Last updated 30 March 2020
Australia is experiencing an outbreak of coronavirus (COVID-19). This virus has spread quickly across the world. In Australia, we have been able to take steps to slow the rate of infection. To continue this trend, we all need to work together to help stop the spread of COVID-19.
COVID-19 can cause respiratory infections, ranging from the common cold to more serious diseases. Older people (people age 60+), and people with compromised immune systems, are among those at risk of the more serious forms of Coronavirus
Even if you are feeling well it is important to take steps to prevent the spread of this virus. Good hygiene and taking care when interacting with other people, are the best defences for you and your family against COVID-19.
The spread of COVID-19 and Australia’s response is evolving. We will update this page as more information becomes available. The information on this page is based on the latest advice from the Australian Government, the Queensland Government and World Health Organisation.
30 March – NEW app, extended physical distancing measures, advice for older Australians and rental protections
The National Cabinet met on Sunday 29 March 2020, to take further action to slow the spread of the COVID-19 to save lives and livelihoods. Read the Prime Minister’s statement here.
- $1.1 billion has been announced to boost mental health services, domestic violence support, Medicare assistance for people at home and emergency food relief.
- To keep you informed the Australian Government has launched a new app for your mobile phone or tablet called Coronavirus Australia, which is available from the Apple App Store and on Google Play
- coronavirus channel on What’sApp that you can access on your mobile phone, tablet or computer. You will need to create a FREE account to access the information.
NEW physical distancing orders now include:
Indoor and outdoor public gatherings now limited to two persons with exemptions of:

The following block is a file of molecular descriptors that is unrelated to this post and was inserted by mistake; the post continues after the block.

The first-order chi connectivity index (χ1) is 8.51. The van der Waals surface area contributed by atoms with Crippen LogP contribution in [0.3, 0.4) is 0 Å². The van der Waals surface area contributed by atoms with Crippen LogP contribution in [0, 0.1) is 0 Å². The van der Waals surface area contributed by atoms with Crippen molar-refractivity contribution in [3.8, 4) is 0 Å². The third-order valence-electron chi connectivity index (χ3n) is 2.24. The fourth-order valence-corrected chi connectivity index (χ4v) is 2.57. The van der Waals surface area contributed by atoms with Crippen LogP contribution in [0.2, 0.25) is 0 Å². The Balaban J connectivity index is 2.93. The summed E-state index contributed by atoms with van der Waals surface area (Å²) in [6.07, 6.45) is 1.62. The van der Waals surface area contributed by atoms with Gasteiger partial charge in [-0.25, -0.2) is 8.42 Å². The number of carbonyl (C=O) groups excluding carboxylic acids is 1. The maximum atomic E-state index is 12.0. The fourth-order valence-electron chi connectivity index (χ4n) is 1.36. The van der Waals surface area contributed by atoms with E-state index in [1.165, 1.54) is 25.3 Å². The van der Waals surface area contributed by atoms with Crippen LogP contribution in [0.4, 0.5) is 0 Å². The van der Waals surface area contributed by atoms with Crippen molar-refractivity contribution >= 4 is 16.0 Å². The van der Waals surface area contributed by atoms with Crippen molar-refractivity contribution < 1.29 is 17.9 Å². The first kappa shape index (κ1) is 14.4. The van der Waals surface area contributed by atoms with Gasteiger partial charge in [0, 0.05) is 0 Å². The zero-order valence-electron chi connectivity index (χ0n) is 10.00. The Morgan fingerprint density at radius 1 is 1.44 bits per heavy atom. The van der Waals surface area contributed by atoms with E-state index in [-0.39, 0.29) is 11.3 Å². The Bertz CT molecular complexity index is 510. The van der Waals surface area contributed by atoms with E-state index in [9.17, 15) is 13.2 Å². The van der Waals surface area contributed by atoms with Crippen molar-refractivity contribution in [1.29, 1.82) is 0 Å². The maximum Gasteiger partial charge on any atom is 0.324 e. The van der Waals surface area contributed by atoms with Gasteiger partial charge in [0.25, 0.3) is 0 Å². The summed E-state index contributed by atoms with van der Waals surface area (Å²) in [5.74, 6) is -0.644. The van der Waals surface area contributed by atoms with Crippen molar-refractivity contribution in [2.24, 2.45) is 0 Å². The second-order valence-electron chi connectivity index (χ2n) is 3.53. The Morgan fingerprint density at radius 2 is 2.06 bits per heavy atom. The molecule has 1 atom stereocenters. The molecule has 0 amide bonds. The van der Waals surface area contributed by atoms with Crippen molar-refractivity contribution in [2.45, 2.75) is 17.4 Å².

- People of the same household going out together;
- Funerals – a maximum of 10 people;
- Wedding – a maximum of 5 people;
- Family units.
All Queensland residents must stay in their except for:
- shopping for essentials – food and necessary supplies;
- medical or health care needs, including compassionate requirements;
- exercise with no more than one other person (unless from your household);
- providing care or assistance to an immediate family member;
- work and study if you can’t work or learn remotely
Read the Chief Health Officer’s home confinement direction here.
Older Australians are strongly advised to self-isolate at home and to limit contact with others as much as possible when travelling outside. This includes people who are:
- over 70 years of age;
- over 60 years of age who have existing health conditions or comorbidities;
- indigenous Australians over the age of 50 who have existing health conditions or comorbidities.
Read COTA Australia’s media release here,
Find things to do here.
National Cabinet agreed to a moratorium on evictions over the next six months for commercial and residential tenancies in financial distress who are unable to meet their commitments due to the impact of coronavirus.
COTA Queensland Chief Executive Mark Tucker-Evans is speaking with Minister Mick de Brenni, Minister for Housing and Public Works later this week and we will update our website with information as it becomes available.
26 March – Coronavirus testing criteria expanded
The National Cabinet met on Wednesday 25 March 2020, to discuss enhanced health measures to support efforts to test quickly and contract tracing in our communities. Coronavirus testing has been extended to include people with fever or acute respiratory infection in:
- all health workers
- all aged/residential care workers
- geographically localised areas where there is elevated risk of community transmission as defined by the local public health unit
- where no community transmission is occurring, high risk settings where there are two or more plausibly-linked cases, for example:
- aged and residential care
- rural and remote Aboriginal and Torres Strait Islander communities
- detention centres/correctional facilities